Kathy Foley is professor of theatre at the University of California, Santa Cruz. She has also taught at the University of Hawaii, Yonsei University, and Chulalongkorn University. She is author of the Southeast Asia section of The Cambridge guide to World Theatre and editor of Asian Theatre Journal, and her articles have appeared inTDR, Modern Drama, Asian Theatre Journal, Puppetry International, among others. She trained in mask and puppetry in the Sundanese region of Indonesia, and was the first non-Indonesian invited to perform in the prestigious all-Indonesia National Wayang Festival. As an actress her performance of Shattering the Silence: Blavatsky, Besant, Ruukmini Devi toured the U.S. and England in 2005. She performs frequently in the US and Indonesia and has curated exhibitions of puppets of South and Southeast Asia and masks of Southeast Asia for many institutions. She worked on typology and cosmology with recent fieldwork in Vietnam, Cambodia, Thailand, Burma, Malaysia, and Indonesia. Plays include Farewell to Manzanar (with Jeannie and Jim Houston), Baba (with Belle Yang, and Fox Hunts and Freedom Fighters. At Yale, she will work on a manuscript on Islamic mysticism, music, and mask dance, and puppetry in West Java; the fellowship will also result in performances of wayang(Indonesian traditional theatre).
Since it was first presented in 2007, The Wooster Group’s Hamlet has motivated scholars to rethink conceptual binaries commonly employed in theater and performance studies such as the original and the copy, the live and the mediated, the archive and the repertoire. My presentation examines the The Wooster Group’s playful, self-reflexive recreation of the filmed 1964 Broadway production starring Richard Burton through another such binary: human performers and material objects. I attempt to theorize the role material objects play in a reenacted performance’s claim to historical and canonical authenticity by focusing on how The Wooster Group meticulously emulates not only the actors’ performances but also the stage as it is documented in the film, which remains as a constant presence on screen in stark contrast to the actors that are frequently edited out of the image.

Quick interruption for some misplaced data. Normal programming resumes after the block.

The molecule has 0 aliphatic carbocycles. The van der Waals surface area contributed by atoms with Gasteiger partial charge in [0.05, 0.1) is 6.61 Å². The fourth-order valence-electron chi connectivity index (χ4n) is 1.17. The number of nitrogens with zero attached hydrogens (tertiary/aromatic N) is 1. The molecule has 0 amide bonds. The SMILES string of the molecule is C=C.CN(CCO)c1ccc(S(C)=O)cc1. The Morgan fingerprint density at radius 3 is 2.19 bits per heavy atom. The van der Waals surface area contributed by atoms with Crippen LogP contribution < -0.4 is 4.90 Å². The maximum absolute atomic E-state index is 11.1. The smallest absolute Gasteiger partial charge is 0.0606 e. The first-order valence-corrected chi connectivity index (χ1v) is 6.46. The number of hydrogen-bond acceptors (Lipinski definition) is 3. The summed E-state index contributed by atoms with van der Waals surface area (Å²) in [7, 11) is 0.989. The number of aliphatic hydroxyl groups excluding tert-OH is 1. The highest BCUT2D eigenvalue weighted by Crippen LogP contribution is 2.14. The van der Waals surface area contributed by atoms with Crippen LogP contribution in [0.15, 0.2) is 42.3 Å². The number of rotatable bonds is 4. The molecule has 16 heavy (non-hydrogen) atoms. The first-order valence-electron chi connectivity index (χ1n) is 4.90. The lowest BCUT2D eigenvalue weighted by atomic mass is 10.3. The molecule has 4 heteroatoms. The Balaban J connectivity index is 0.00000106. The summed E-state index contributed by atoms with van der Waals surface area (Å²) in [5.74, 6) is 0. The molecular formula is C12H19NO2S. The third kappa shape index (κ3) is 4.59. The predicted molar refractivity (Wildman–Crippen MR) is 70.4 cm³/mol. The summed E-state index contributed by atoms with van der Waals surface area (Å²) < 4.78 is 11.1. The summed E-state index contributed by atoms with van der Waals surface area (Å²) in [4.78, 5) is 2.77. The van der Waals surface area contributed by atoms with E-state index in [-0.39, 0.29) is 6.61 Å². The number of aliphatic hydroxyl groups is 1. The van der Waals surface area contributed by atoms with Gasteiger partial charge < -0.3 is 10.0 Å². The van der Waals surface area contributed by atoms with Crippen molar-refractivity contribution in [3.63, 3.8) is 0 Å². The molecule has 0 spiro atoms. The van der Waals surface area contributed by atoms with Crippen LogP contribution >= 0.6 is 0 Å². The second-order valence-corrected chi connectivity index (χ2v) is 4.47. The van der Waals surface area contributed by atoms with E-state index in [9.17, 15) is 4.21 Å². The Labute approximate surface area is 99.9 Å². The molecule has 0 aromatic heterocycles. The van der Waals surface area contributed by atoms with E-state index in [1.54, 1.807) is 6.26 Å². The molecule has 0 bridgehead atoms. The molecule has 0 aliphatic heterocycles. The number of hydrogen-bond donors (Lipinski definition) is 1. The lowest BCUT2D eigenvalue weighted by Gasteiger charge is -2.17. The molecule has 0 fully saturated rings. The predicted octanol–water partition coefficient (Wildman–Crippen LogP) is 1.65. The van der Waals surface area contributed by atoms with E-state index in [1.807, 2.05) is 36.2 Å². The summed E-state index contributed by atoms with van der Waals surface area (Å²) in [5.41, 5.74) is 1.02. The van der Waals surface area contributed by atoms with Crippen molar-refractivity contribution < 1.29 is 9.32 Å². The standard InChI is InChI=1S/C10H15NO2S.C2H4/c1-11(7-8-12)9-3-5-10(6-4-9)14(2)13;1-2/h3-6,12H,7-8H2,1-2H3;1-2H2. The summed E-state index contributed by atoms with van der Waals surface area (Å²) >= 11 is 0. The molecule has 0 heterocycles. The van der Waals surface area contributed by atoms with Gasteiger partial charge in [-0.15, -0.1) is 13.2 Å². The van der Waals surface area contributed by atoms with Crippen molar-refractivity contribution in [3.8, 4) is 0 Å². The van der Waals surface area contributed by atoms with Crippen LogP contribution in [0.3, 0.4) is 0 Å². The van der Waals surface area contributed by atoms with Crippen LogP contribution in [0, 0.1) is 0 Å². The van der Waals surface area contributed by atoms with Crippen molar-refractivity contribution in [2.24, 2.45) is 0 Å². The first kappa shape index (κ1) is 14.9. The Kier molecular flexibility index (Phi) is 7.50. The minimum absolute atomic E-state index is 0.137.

In the early nineteenth century, German architects used a brief enthusiasm for technical research on theater acoustics as an occasion to consider the experiential aesthetics of bourgeois collectivity. When the designer Carl Ferdinand Langhans rejected as sonically problematic the classic French model of the elliptical theater — with the performer stationed at one focus and the royal box at the other — he effectively overturned the assumption that each performance had one “correct” instance of perception, defined as whatever reached the privileged sensorium of the enlightened despot. His challenge to the old optical model and his new theorization of building sound as an immersive medium paved the way for aesthetic theories of empathy later in the century.